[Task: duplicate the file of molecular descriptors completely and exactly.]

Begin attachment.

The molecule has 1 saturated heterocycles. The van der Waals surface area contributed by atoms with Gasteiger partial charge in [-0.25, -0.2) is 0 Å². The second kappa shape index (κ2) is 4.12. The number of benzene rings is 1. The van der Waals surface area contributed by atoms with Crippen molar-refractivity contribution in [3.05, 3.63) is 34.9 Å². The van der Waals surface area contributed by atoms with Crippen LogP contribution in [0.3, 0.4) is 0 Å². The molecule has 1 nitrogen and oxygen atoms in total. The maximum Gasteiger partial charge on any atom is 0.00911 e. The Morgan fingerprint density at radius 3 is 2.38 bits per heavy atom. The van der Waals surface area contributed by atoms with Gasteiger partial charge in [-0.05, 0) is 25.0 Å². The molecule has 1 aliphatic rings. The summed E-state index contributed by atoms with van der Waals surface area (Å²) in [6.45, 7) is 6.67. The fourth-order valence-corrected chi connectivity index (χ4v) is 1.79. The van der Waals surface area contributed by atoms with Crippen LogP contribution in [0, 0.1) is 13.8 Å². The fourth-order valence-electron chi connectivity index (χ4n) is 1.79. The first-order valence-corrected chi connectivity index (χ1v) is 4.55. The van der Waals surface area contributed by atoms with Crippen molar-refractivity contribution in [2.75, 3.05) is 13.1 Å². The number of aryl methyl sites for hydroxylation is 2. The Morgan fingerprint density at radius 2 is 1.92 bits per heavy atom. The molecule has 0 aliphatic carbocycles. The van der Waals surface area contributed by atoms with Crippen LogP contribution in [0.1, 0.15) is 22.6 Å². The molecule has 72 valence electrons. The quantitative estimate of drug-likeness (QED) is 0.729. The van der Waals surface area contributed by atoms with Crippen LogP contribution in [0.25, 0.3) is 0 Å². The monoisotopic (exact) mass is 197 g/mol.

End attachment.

The molecule has 1 saturated heterocycles. The van der Waals surface area contributed by atoms with Gasteiger partial charge in [-0.25, -0.2) is 0 Å². The second kappa shape index (κ2) is 4.12. The number of benzene rings is 1. The van der Waals surface area contributed by atoms with Crippen molar-refractivity contribution in [3.05, 3.63) is 34.9 Å². The van der Waals surface area contributed by atoms with Crippen LogP contribution in [0.3, 0.4) is 0 Å². The molecule has 1 nitrogen and oxygen atoms in total. The maximum Gasteiger partial charge on any atom is 0.00911 e. The Morgan fingerprint density at radius 3 is 2.38 bits per heavy atom. The van der Waals surface area contributed by atoms with Gasteiger partial charge in [-0.05, 0) is 25.0 Å². The molecule has 1 aliphatic rings. The summed E-state index contributed by atoms with van der Waals surface area (Å²) in [6.45, 7) is 6.67. The fourth-order valence-corrected chi connectivity index (χ4v) is 1.79. The van der Waals surface area contributed by atoms with Crippen LogP contribution in [0, 0.1) is 13.8 Å². The fourth-order valence-electron chi connectivity index (χ4n) is 1.79. The first-order valence-corrected chi connectivity index (χ1v) is 4.55. The van der Waals surface area contributed by atoms with Crippen molar-refractivity contribution in [2.75, 3.05) is 13.1 Å². The number of aryl methyl sites for hydroxylation is 2. The Morgan fingerprint density at radius 2 is 1.92 bits per heavy atom. The molecule has 0 aliphatic carbocycles. The van der Waals surface area contributed by atoms with Crippen LogP contribution in [0.1, 0.15) is 22.6 Å². The molecule has 72 valence electrons. The quantitative estimate of drug-likeness (QED) is 0.729. The van der Waals surface area contributed by atoms with Crippen LogP contribution in [0.25, 0.3) is 0 Å². The monoisotopic (exact) mass is 197 g/mol.